In this Expert Insights Series episode, Blue Margin co-founder and Chief Strategy Officer Jon Thompson hosts Paul Stansik, Operating Partner at ParkerGale Capital. Founded in 2014, ParkerGale exclusively invests in profitable North American technology companies, assuming majority ownership. At the firm, Paul works with management teams to drive organic growth through improved sales, marketing, and leadership effectiveness.
Prior to joining the firm in 2019, Paul served as a senior manager at Bain & Company in private equity, and VP of Sales at financial research firm ITG. With an MBA from Wharton, Paul is a prolific business writer and popular expert guest. Paul’s writing and ParkerGale’s podcast, PE Funcast, are both linked in resources.
“For most businesses and founder-owned businesses, keeping track of KPIs and metrics – just measuring performance – is a new thing. It’s extra work and teams need help doing it. I think it’s our job to help them do that work, to help build simple, consistent reporting. (Data) gives us as investors visibility into what’s going on, how the business is performing and what needs fixing. But it’s also something the management team can use to have a better conversation every week with the team, without us in the room. It’s one of the most foundational elements of support we provide.” - Paul Stansik, Operating Partner, ParkerGale Capital
Principal Interview Themes:
- How to Use Vulnerability to Build Trust and Improve Team Performance
- Why You Should Show Less Data, More Often
- How to Improve Your Company with Data-Driven Dialogue and a Weekly Sales Metric Playbook
How to Use Vulnerability to Build Trust and Improve Team Performance
“In that moment of truth, when someone is deciding whether it makes sense to give a protective answer verses a vulnerable answer – if you haven’t set that foundation where people know that it’s safe – you’re going to have a really hard time having a different (data-based) conversation about your business.” - Paul Stansik, Operating Partner at ParkerGale Capital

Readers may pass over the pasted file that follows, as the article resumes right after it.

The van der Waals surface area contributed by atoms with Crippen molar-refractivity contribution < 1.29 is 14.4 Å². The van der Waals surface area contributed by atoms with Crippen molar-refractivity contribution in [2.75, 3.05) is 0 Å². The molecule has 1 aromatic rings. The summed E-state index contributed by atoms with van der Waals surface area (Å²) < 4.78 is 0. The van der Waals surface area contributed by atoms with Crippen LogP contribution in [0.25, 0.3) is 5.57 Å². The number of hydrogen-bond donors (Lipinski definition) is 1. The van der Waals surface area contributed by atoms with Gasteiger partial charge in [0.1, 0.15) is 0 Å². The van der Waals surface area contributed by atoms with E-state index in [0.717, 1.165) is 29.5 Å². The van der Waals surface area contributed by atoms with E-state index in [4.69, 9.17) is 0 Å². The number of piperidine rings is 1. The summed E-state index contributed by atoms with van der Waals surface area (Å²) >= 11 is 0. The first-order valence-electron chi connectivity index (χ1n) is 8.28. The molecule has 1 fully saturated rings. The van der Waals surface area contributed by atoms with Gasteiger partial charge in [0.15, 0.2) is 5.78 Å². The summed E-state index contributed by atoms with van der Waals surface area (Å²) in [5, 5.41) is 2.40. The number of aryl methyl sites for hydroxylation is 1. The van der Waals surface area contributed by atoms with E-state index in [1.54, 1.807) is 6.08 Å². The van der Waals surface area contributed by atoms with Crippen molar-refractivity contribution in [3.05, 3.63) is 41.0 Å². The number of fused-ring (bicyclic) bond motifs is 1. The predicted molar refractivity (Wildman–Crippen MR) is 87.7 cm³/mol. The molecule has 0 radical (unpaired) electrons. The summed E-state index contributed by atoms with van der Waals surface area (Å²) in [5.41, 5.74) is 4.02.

The benefits of reporting and analytics are widely known – so what is it that keeps management teams from wanting to drive their business with data? Paul explains two roadblocks—biological and organizational – that keep founders and management teams from harnessing the power of data.
Biologically, we crave acceptance – we are not wired to be vulnerable in front of others. Paul says, “When you think about opening up your part of a business or a team, and exposing the warts, flaws, mistakes, and things that are going wrong – that is a scary thing.” And organizationally, particularly because of increased remote work over the past few years, most teams have not built sufficient levels of team trust to support honest, objective conversations based on data. Trust removes these biological and organizational roadblocks to using data well, and it helps management teams perform at higher levels.
In Five Dysfunctions of a Team, best-selling author and speaker Patrick Lencioni points to absence of trust as the foundational dysfunction. Fear of vulnerability prevents trust from building.
“It’s not just saying to folks – 'Hey, by the way, it’s safe to be real.' – but it’s getting in the practice over and over and over.” – Jon Thompson, Co-Founder, Blue Margin
To build trust, leaders should take opportunities to model vulnerability and transparency in difficult conversations and affirm their teammates/employees who do so. Paul says, “If they don’t get recognition when they make that choice, we’re going to slide back into this more protective, less data-driven, less honest conversation about the business.”
Why You Should Show Less Data, More Often
“If you want someone to have a different conversation about how sales and marketing is going, you should be compressing your operating cycles and allowing them to practice having the conversation as frequently as possible.” - Paul Stansik, Operating Partner, ParkerGale Capital